I spent last week at the SXSW conference in Austin. This post begins a series of articles about what I saw and heard, and what I think it might mean for radio. I’ll get to radio soon, but first I want to narrate my way through one of the conference’s highlights, a panel titled “The Celebrity Economy in Music.” The main question for the group was how do bands make money in the relatively new digital system? How much have the conditions for generating income changed? To the discussion came, among others, Win and Will Butler of Arcade Fire and Tatiana Simonian of Nielsen Entertainment. The top celebrity on the panel, however, was economist Paul Krugman. The big newspaper reporters in the room understandably made quite a meal out of his presence (Chicago Tribune headline: “SXSW gets a Paul Krugman economics power lesson”), but what struck me was his restraint. The Nobel prize winning columnist for The New York Times commented sparingly and even sat a bit humbly among the panelists.
When he did speak, though, everybody listened.
“Things have changed a lot less for musicians, for the artists, than you might think,” Krugman noted, citing the work of Princeton economist Alan Krueger. “Even in the eighties, when the industry was making money hand over fist from CDs, artists earned about seven times as much from from live performances as they did from royalties. It’s always been really about the live performance as far as the artist was concerned.”
This was followed by a strained exchange between Will Butler and Simonian. Panel moderator Rembert Browne of Grantland asked all the panelists if branding deals (or “in your face branding,” as Browne put it) between bands and companies had perhaps gone a bit too far.
To which Simonian replied:
“I originally did academic work on the globalization of the music industry. And I used to be of the street cred, anti-selling out mentality as an artist and I learned that street creds didn’t pay my bills very well. Or maybe I wasn’t that good as an artist, but I think that the dialogue has changed in a way that brands also become a big revenue source for artists. But in any partnership there’s a negotiation going on. You should be doing a cost/benefit analysis. If you are not comfortable with the terms of that sponsorship then you don’t have to accept it. They want something from you. Probably your cool factor, or who you are. And on the other token you want something from them, the revenue factor . . . “
Simonian continued that she found “branded music to be a really intriguing space for emerging artists,” and added that Chipotle ” . . . will give emerging artists cards to get free burritos. When I was a touring artist and they did not have per diems I would have been stoked to get free burritos on the road instead of having to eat walnuts . . . I don’t think it has to be looked at necessarily as a big selling out . . . ”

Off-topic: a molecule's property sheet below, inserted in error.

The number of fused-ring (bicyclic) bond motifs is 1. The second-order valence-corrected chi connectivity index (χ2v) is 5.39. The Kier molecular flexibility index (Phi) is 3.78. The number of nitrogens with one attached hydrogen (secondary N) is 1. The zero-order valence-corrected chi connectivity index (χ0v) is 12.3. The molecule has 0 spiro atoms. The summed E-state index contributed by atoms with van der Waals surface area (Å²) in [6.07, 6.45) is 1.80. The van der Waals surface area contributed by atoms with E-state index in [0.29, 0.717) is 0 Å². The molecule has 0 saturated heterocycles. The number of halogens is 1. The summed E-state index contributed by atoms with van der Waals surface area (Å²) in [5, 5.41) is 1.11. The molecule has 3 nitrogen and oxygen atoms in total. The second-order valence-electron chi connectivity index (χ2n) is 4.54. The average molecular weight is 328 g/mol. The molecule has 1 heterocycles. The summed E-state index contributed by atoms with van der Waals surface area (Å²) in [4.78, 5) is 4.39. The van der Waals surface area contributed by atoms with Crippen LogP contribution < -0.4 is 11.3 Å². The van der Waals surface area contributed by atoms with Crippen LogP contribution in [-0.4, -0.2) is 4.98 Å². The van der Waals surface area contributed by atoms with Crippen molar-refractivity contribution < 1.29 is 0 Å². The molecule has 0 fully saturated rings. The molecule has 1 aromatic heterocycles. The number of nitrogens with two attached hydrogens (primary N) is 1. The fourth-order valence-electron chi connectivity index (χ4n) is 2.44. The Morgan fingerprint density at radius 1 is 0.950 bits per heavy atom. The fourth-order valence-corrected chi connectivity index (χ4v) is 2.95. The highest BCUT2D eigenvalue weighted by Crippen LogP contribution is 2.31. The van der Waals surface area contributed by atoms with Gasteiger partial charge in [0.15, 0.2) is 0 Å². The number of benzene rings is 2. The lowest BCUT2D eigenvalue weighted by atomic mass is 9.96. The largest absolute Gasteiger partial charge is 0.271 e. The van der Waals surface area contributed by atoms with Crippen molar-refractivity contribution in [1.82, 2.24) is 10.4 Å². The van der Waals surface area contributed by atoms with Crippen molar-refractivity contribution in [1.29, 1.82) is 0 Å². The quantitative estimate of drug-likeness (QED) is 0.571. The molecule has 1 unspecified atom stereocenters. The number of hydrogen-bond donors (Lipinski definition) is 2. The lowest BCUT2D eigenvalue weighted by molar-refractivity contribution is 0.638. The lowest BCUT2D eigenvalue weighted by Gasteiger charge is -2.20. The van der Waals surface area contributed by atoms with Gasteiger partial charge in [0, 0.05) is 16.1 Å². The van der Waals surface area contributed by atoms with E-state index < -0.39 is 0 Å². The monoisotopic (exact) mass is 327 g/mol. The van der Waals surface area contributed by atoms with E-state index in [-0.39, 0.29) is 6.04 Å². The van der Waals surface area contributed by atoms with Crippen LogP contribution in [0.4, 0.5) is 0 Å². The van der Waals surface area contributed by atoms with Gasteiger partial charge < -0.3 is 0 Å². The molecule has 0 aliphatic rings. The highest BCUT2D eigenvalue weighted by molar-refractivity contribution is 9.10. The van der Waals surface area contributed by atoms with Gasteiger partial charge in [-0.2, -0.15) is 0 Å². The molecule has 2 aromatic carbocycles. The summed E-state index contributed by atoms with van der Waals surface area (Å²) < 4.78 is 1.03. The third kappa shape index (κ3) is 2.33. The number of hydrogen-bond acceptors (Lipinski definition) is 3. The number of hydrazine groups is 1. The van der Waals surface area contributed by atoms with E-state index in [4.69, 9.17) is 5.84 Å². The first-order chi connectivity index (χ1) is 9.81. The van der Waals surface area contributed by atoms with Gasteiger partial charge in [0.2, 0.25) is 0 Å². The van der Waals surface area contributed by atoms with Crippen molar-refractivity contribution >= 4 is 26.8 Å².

At this point, an obviously exasperated Will Butler chimed in.
“It is selling out, though just for the record,” Butler said, as the audience laughed.
“Well, I guess it’s whether you can afford to think that,” Simonian replied.
“Yeah,” Butler shot back, “you can afford to get a Chipotle burrito, if you are managing your tour right, in my opinion.”
“Well, you know . . . ” Simonian grumbled.
My God, I thought to myself at this point. They’re fighting over burritos.
Then Krugman chimed in again. “I don’t know anything at all,” he began (which provoked howls of laughter from the room), but “one of my employers is in something of the same situation” (referring to the challenges of digitization). “The New York Times as a business is basically an advertising platform for luxury goods wrapped in a little bit of news . . . The whole question is how does the institution deal with that? Does it allow itself to be corrupted?”
Following this question, the conversation more or less tread water over a sea of laments about the vicissitudes of making money in the digital economy. The “Beats Pill” branding logo kept coming up in the discussion. My jaw dropped at Win Butler’s prediction.
“I think a lot of artists will make money from their parents,” he said a bit haltingly. The audience guffawed. This gave the Butlers a little more courage. “I don’t know if you know this but that’s a giant way that a lot of bands are around today, their parents pay for things,” one added. “And it’s great! That’s how we bought our first tour bus. Our parents bought it for us!”
No wonder they could afford burritos, I thought.
At some point an amused Krugman spoke of the “bank of mom and dad.” But nobody laughed when he said this: “What has not changed is that performance is where the money is. What has changed is that we have a one percent phenomenon on revenues and performance. . . . The share of that revenue is going to a few bands at the top.” Small bands, he explained, are getting “a shrinking share of the pie.”
The question for me is how radio fits into this new digital economy. If most artists make most of their money, such as it is, from touring, what exactly is the point of getting on AM/FM any more? I spoke to a lot of young musicians about this question, and many of them weren’t sure themselves. Next journal entry coming soon.
Next entry: do young musicians want or need AM/FM any more?